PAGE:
July 23, 2024
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The Real Value Of Borrowed Money

Many of us have a natural inclination to be debt-free. We put down as much money as we can when buying our homes and then we work to pay off the mortgage. Like our parents’ generation, we take comfort in seeing the proverbial light at the end of the tunnel, where we burn our mortgages and the monthly payment no longer hangs over our heads. But times have changed and these attitudes although comforting, may not be advancing our financial standing. Exploring the real value of borrowed money will give us a better understanding of how to improve our economic outlook.

The most effective way to run your household finances is to consider your family as a corporation and ensure that you have safeguards for fluctuations in an unpredictable economy.

Just a few short years ago who could have envisioned the demise of Bear Stearns and the dissolution of Lehman Brothers? Or that barring a government bailout, Fanny Mae a $50 billion corporation, would have been but a memory?  The determining factor on who was able to weather the last economic storm was liquidity. When the market collapsed and creditors came after their collateral, those who were able to access their funds kept their heads above water and those that had no cash on-hand ultimately failed and folded.

Similarly, when economic times are good and rates are low, people don’t think about a possible downturn in the market. Once that recession comes and pink slips are handed out, it is usually too late. Some of those who thought they were being conservative and responsible by limiting the size of their mortgage, start having trouble meeting their monthly payments. If they had taken a larger loan and put the extra cash into savings or developed a growth portfolio, they would have had the cash to make their payments and would have run less risk of losing their home.

Disparately, people struggle with high expenses and the growing concerns of paying their kids college tuition, financing their retirement and meeting other incidentals that come up along the road of life such as someone falling ill or caring for an elderly parent. It is important to plan for these challenges. But how do you do so when money seems so tight? Refinancing, or investing less equity when you purchase a home may give you that opportunity.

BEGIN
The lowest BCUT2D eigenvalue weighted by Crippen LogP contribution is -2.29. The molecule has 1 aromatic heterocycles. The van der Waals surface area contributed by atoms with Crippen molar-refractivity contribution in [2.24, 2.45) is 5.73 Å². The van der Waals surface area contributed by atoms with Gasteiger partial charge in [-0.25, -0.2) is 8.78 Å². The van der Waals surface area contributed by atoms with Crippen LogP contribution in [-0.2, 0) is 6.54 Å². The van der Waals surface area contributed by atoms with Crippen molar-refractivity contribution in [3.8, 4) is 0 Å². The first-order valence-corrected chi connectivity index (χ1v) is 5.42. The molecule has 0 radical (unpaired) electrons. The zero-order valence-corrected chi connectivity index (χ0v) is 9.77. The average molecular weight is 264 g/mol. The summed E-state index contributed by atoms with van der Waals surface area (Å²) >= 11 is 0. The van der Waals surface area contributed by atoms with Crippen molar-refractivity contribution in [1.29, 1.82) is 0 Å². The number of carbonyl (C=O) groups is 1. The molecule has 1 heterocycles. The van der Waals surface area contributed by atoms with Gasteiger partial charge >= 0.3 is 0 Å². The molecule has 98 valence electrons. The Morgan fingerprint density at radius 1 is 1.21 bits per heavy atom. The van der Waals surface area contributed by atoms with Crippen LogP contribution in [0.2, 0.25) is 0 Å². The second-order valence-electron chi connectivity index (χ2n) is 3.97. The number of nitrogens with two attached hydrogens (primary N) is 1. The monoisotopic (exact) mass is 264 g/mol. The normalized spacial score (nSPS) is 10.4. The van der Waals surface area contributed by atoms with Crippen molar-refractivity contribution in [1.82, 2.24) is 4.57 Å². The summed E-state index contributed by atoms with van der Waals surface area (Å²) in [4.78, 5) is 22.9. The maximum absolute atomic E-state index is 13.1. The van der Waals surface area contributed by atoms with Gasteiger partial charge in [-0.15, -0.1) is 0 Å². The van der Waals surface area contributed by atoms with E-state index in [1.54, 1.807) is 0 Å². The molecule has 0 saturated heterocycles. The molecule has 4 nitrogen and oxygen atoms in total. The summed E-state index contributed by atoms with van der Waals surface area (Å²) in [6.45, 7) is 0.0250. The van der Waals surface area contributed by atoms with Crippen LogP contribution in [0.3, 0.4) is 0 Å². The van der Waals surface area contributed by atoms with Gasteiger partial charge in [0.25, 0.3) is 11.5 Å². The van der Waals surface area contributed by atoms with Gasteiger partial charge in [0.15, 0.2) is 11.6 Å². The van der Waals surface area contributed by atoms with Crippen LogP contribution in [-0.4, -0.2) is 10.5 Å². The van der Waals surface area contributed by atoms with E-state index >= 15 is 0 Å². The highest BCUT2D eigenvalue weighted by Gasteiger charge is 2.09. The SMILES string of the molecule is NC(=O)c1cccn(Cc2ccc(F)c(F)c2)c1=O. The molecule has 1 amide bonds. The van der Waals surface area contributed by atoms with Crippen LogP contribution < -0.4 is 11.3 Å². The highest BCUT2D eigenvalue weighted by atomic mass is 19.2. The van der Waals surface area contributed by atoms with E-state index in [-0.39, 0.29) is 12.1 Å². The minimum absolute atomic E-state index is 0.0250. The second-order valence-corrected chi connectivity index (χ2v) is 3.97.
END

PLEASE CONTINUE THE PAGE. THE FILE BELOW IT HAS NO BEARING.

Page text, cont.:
Distinguishing between irresponsible debt and sound financial planning is an important factor in determining how to get your finances on track. We can agree that credit card debt, where borrowers pay (on average) 17 percent, is bad debt—the kind of liability that can leave people buried in bills for years. In contrast, mortgage rates are currently in the 4 percent range, a number that is locked in for 30 years. After taking into account the fact that the interest on your home loan is tax deductible—using a conservative federal rate of 2percent— a borrower will essentially receive a credit of 1 point on his/her annual mortgage payments, making the effective rate only three percent. This is the lowest cost, long-term, fixed rate loan you are going to find.

To determine the size of a mortgage and monthly payments, one must take into account several factors including cash flow and regular expenses. If you are in fact able to take out a considerable amount and invest it conservatively with the advice of a seasoned financial planner, you may be able to create a growth account and start saving for your future while at the same time providing yourself with the liquidity that can keep your family economically stable should your financial position change suddenly.

No other loan provides you with this type of stability at a low price. Locking in now while rates are still low, gives you the opportunity to hold on to your money and access it if you need to.

Mark Rokowsky, is the Managing Director of MR Capital Group and a 16-year veteran of the mortage industry. Mark has become a renowned expert in structuring loans for optimum efficiency and savings.

By Mark Rokowsky

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